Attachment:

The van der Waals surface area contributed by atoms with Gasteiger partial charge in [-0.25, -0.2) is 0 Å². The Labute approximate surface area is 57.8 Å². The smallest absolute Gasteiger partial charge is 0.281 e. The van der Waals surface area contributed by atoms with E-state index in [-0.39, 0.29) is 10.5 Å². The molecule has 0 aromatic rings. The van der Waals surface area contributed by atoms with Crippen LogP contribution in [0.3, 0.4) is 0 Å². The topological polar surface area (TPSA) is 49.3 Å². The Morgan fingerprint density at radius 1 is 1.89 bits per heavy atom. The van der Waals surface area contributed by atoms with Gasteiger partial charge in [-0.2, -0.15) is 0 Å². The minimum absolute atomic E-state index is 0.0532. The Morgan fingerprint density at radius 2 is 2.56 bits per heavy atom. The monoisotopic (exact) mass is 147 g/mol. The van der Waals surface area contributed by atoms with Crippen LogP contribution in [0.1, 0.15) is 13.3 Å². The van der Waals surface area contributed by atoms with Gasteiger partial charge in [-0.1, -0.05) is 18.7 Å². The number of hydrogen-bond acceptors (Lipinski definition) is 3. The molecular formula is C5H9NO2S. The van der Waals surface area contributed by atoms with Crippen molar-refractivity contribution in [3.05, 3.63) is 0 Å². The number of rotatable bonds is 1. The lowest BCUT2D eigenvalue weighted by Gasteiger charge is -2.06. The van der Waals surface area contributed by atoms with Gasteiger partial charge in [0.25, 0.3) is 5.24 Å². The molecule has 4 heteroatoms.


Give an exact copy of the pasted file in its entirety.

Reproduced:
The van der Waals surface area contributed by atoms with Gasteiger partial charge in [-0.25, -0.2) is 0 Å². The Labute approximate surface area is 57.8 Å². The smallest absolute Gasteiger partial charge is 0.281 e. The van der Waals surface area contributed by atoms with E-state index in [-0.39, 0.29) is 10.5 Å². The molecule has 0 aromatic rings. The van der Waals surface area contributed by atoms with Crippen LogP contribution in [0.3, 0.4) is 0 Å². The topological polar surface area (TPSA) is 49.3 Å². The Morgan fingerprint density at radius 1 is 1.89 bits per heavy atom. The van der Waals surface area contributed by atoms with Gasteiger partial charge in [-0.2, -0.15) is 0 Å². The minimum absolute atomic E-state index is 0.0532. The Morgan fingerprint density at radius 2 is 2.56 bits per heavy atom. The monoisotopic (exact) mass is 147 g/mol. The van der Waals surface area contributed by atoms with Crippen LogP contribution in [0.1, 0.15) is 13.3 Å². The van der Waals surface area contributed by atoms with Gasteiger partial charge in [-0.1, -0.05) is 18.7 Å². The number of hydrogen-bond acceptors (Lipinski definition) is 3. The molecular formula is C5H9NO2S. The van der Waals surface area contributed by atoms with Crippen molar-refractivity contribution in [3.05, 3.63) is 0 Å². The number of rotatable bonds is 1. The lowest BCUT2D eigenvalue weighted by Gasteiger charge is -2.06. The van der Waals surface area contributed by atoms with Gasteiger partial charge in [0.25, 0.3) is 5.24 Å². The molecule has 4 heteroatoms.